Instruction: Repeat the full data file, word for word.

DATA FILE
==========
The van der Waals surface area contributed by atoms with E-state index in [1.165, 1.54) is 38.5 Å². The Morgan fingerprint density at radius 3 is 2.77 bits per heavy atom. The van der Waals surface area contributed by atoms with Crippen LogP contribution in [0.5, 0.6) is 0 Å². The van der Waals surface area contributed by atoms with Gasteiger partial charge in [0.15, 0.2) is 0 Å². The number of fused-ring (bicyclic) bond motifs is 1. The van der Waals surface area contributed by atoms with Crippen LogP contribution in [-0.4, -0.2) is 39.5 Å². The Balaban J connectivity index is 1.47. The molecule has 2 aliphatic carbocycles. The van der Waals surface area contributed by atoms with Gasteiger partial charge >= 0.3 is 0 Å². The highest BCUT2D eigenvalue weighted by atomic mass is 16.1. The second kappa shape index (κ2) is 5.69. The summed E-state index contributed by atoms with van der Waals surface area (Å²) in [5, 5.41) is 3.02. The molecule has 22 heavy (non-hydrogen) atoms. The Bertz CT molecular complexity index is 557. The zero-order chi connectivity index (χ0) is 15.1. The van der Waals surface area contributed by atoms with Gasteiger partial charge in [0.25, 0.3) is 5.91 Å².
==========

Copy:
The van der Waals surface area contributed by atoms with E-state index in [1.165, 1.54) is 38.5 Å². The Morgan fingerprint density at radius 3 is 2.77 bits per heavy atom. The van der Waals surface area contributed by atoms with Crippen LogP contribution in [0.5, 0.6) is 0 Å². The van der Waals surface area contributed by atoms with Gasteiger partial charge in [0.15, 0.2) is 0 Å². The number of fused-ring (bicyclic) bond motifs is 1. The van der Waals surface area contributed by atoms with Crippen LogP contribution in [-0.4, -0.2) is 39.5 Å². The Balaban J connectivity index is 1.47. The molecule has 2 aliphatic carbocycles. The van der Waals surface area contributed by atoms with Gasteiger partial charge >= 0.3 is 0 Å². The highest BCUT2D eigenvalue weighted by atomic mass is 16.1. The second kappa shape index (κ2) is 5.69. The summed E-state index contributed by atoms with van der Waals surface area (Å²) in [5, 5.41) is 3.02. The molecule has 22 heavy (non-hydrogen) atoms. The Bertz CT molecular complexity index is 557. The zero-order chi connectivity index (χ0) is 15.1. The van der Waals surface area contributed by atoms with Gasteiger partial charge in [0.25, 0.3) is 5.91 Å².